Updated 2013-01-18 22:48:06 by pooryorick

Tcl was designed from the beginning to be easy for a C programmer to add new Tcl commands written in C, or, as you might regard it, accessing C functions from Tcl. Recipes for doing so appear in the books [ fill in the details ...] and magazine articles [fill in the details ...]. Online tutorials, including "SampleExtension" and "Hello World as a C extension", also are apt for beginners.

However, a number of schemes have come along that make life easier for someone that has a need to do this.

Probably the easiest way to call C from Tcl is via CriTcl. CriTcl allows you to embed C functions within a Tcl script, compiling and cached the results the first time they are invoked. From then on the compiled C code will be dynamically loaded. You can also use CritBind to pre-build libraries or executables.

See CriTcl builds C extensions on-the-fly for more information. stevel
What: [SWIG]
Where: http://swig.sourceforge.net/
Description: Tool designed to make it easier to integrate functions
    written in C/C++ with Tcl 7 and 8/Tk, Perl 4 and 5, Python and Guile.
    SWIG is a compiler that takes ANSI C/C++ declarations and builds a
    scripting language interface for a number of different languages.
    Works for Unix and Win32.
    The SWIG documentation and a tutorial are available on SourceForge.
    Jswig is an extension by Harco de Hilster which generates
        Java native code classes from the SWIG templates.
        Should be extracted into SWIG1.1/Examples/java/.
    Example of getting SWIG working with Macintosh, by Andy Ptak,
        at CMU.  There are also SWIG/python patches available by
        Robin Dunn.  SWIG interface for Eiffel has been made available
        by Alex Cozzi, who provides a version for SWIG 1.1p5 as well as one
        for SWIG 1.2a1.
    The waseda site has a SWIG module for Ruby.
    The sourceforge patch reference provides Guile 1.3.4 support.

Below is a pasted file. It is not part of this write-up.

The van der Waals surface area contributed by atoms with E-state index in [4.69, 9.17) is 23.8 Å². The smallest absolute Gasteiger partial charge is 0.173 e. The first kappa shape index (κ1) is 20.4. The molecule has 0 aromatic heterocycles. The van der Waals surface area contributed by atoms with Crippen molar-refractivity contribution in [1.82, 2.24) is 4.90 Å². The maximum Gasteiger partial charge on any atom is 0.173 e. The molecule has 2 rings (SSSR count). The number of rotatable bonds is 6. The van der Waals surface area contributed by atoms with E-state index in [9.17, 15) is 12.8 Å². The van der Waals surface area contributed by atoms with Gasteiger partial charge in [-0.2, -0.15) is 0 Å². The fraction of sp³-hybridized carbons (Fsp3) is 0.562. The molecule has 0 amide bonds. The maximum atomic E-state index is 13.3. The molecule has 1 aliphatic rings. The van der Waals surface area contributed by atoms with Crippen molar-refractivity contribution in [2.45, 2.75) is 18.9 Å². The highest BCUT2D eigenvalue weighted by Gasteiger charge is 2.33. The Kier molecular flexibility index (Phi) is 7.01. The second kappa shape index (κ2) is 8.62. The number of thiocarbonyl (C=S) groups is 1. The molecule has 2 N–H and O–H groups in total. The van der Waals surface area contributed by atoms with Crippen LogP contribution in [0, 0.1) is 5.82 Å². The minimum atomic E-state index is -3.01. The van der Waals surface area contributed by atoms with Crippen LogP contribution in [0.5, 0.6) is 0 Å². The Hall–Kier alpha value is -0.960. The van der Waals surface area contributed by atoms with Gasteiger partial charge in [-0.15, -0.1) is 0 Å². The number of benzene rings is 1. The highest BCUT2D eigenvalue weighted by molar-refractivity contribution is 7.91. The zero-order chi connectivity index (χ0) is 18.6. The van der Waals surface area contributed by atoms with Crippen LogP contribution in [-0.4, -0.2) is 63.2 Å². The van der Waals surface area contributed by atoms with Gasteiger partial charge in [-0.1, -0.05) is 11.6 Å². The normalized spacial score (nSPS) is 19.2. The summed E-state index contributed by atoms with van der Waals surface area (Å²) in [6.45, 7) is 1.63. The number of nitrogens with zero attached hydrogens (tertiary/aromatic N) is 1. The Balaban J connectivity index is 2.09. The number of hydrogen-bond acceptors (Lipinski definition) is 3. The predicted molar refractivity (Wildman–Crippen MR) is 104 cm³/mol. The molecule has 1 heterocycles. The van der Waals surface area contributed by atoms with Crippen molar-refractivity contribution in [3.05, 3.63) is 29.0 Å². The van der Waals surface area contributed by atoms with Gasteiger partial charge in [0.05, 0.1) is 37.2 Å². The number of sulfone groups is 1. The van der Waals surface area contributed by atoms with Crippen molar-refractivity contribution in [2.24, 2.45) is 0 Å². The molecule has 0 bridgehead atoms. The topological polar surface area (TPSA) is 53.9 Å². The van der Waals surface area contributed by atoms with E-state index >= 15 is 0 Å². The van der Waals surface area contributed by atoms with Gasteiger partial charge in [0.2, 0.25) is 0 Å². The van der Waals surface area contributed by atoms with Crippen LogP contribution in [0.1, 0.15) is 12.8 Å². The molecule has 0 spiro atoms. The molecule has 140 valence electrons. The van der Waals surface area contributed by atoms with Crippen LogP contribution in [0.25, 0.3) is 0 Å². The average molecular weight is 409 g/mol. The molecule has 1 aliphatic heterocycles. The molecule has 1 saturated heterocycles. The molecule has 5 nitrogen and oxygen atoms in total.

The digitalsmoo site contains a sample of using SWIG to create
        shadow objects for C++ classes wrapped by perl.
    Currently version 1.3.9 is available.
Updated: 07/2001
Contact: mailto:beazley@cs.uchicago.edu (David Beazley)
mailto:harcoh@caos.kun.nl (Harco de Hilster)
mailto:ptak@astro.phys.cmu.edu (Andy Ptak)

In a Windows environment, alternatives include ffidl, tcom, and optcl.

Also note RS's clever article "Extending Tcl in C from Tcl".

Still more links are available at [1].

A complementary subject is "How to embed Tcl in C applications".

We need to give guidance to the online Tcl and Tk Tutorials and books [2] that relate to this subject. Among the latter, the books by John Ousterhout and Brent Welch (and co-writers) are probably the ones most frequently recommended for explaining extension-writing.

[Talk about IPC, extension theory, ...]k

escargo - Dead link as of 28 Apr 2005. (all links still dead 2 Dec 2007) Not much found by Google of Phillippe or (Philippe) Le Foll since 2000.

LV you should be able to find version 1.30 of jWrap at the procplace URL. Is there anything at archive.com?
What: jWrap
Where: http://www.fridu.com/Html/jWrap.html
Description: jWrap parses C/C++ headers or source in order to
   automatically produce a C/C++ glue stub that can be
   linked with your component library to produce a loadable Tcl
   extension.  It uses Tcl 8 object representation very heavily.
   The author claims that the resulting code is faster than similar
   mechanisms such as SWIG or cTest.  jWrap allows jTcl to overload
   C++ methods or a C++ program to call jTcl methods with no
   modification to the C++ code.  Binary versions for Linux, Win32
   and Solaris are available.
Updated: 04/1999
Contact: mailto:phillf@fridu.com (Phillippe Le Foll >

Another tool for wrapping C headers into C stubs callable from Tcl is called SWIG.